Tuesday, April 28, 2015

Odd, off, oft, old.

The artist and printmaker Annie Bissett has discovered this wonderful bit of found poetry, which she has posted on her Tumblr blog. Adapted from Thomas Dilworth's A New Guide to the English Tongue, an oft-reprinted 18th-century schoolbook, it reproduces part of a table of "Words of Three Letters, viz. One Vowel and two Consonants."

Although it may not be immediately apparent, there is a logical order to the table. It is alphabetized first by last letter, then by central vowel, and finally by first letter. The first word in the table (which actually begins at the bottom of the unshown preceding page) is Dab, and it is followed by Web. Bib fib nib rib. and so on until it reaches Box sox. It then begins again with words that don't fit the consonant-vowel-consonant spelling pattern: The. Who. Cry dry fly etc. (although Two., in the second paragraph, would seem to belong further down). The words in parentheses appear to be ones whose vowel is pronounced differently from those of the rest of their respective groups. The book uses the old-style ſ for initial s.

But knowing how the table is constructed is much less fun than simply reading it (especially aloud), enjoying the music of English speech sounds, and reflecting on the strangeness of human language. It may remind us that these everyday words, the essential building blocks of English, are, in the end, just arbitrary signs, ones that would mean nothing, or perhaps different things, to someone who knew nothing of the language.

Sunday, April 19, 2015

Spring list

I've been too busy of late to write anything substantial but not, happily, too busy to read. These three books have very little in common other than the fact that they were published either this year or last, and that I liked them enough to buy a copy. I've reached a point where adding to my library isn't always advisable, if only in terms of shelf space, and so I've been trying to rely on the public library system for run-of-the-mill reading matter (electronic books not being to my taste). These books are exceptions.

Helen Macdonald's H is for Hawk is a beautifully written book about training a goshawk named Mabel, about coping with grief, and also about the writer T. H. White, who is best known for his Arthurian fiction but who also composed an account of his own ill-fated attempt to raise a similar hawk. Macdonald's book has been a surprise bestseller both in her native UK, where it was released last year by Jonathan Cape, and now in the US, where it is published by Grove Press, and it has won several awards. For once, all the attention is amply justified; Macdonald is a fine writer, able to deftly capture both her hawk's flights around the English countryside and her own emotional turmoil. Inevitably, there is a movie deal, but although H is for Hawk might make a fine film, nothing, I suspect, can substitute for the pleasures and integrity of Macdonald's prose.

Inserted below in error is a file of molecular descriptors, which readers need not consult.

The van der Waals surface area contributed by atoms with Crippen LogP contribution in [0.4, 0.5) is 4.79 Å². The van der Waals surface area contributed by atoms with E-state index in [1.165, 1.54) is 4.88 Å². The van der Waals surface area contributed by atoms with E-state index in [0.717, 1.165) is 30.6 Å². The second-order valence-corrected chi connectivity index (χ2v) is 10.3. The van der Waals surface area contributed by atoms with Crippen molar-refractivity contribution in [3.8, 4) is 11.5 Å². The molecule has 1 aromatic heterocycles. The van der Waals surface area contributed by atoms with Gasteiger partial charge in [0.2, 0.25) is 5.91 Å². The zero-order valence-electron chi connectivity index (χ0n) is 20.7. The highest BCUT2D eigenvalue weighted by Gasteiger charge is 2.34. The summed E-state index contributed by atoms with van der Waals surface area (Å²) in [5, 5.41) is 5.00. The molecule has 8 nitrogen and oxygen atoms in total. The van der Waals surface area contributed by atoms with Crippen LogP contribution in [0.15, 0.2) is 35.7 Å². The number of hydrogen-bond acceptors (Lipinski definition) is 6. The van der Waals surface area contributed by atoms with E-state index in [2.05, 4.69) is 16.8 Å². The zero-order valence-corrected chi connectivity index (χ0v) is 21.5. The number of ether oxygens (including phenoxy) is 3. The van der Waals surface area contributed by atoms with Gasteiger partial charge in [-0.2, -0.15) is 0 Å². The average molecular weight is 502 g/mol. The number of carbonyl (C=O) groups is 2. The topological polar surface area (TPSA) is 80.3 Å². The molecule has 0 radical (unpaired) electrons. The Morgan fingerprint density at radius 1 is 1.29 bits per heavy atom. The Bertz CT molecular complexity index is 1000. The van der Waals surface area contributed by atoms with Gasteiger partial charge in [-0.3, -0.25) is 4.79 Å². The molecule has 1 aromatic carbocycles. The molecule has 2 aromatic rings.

Terhi Ekebom's Logbook, on the other hand, has almost no prose at all. It's a tiny illustrated chapbook published in Latvia (though what text there is is in English). Grief is also the subject here, although the details are as mysterious as the atmosphere. Two women — it's hard to say if they are adolescents or adults — inhabit a house in the middle of the sea where they tend to a bedridden male figure who is menaced by an expanding darkness. Their only temporary defense against its spread are the light-releasing spheres of a marine plant that float up to the surface. Logbook is available from kuš! komiksi for $6 including postage worldwide.

Finally, for some time I've been following Tom Miller's excellent blog Daytonian in Manhattan, which is dedicated to the architecture and histories of Manhattan buildings and monuments, but I've had to admit to some frustration because there was simply too much of interest there to comfortably digest online. Fortunately, a selection of entries has been published in a reader-friendly and nicely illustrated compact format by Universe (Rizzoli) in the US and Pimpernel Press in the UK. Though the book includes a few internationally renowned buildings (the Flatiron Building, St. Patrick's Cathedral), most of the structures it covers, like the Village's Pepperpot Inn and the melancholy General Slocum Memorial Fountain, are easily overlooked, and Miller's enthusiastic dedication to their stories is admirable. Let's hope there will be sequels to come.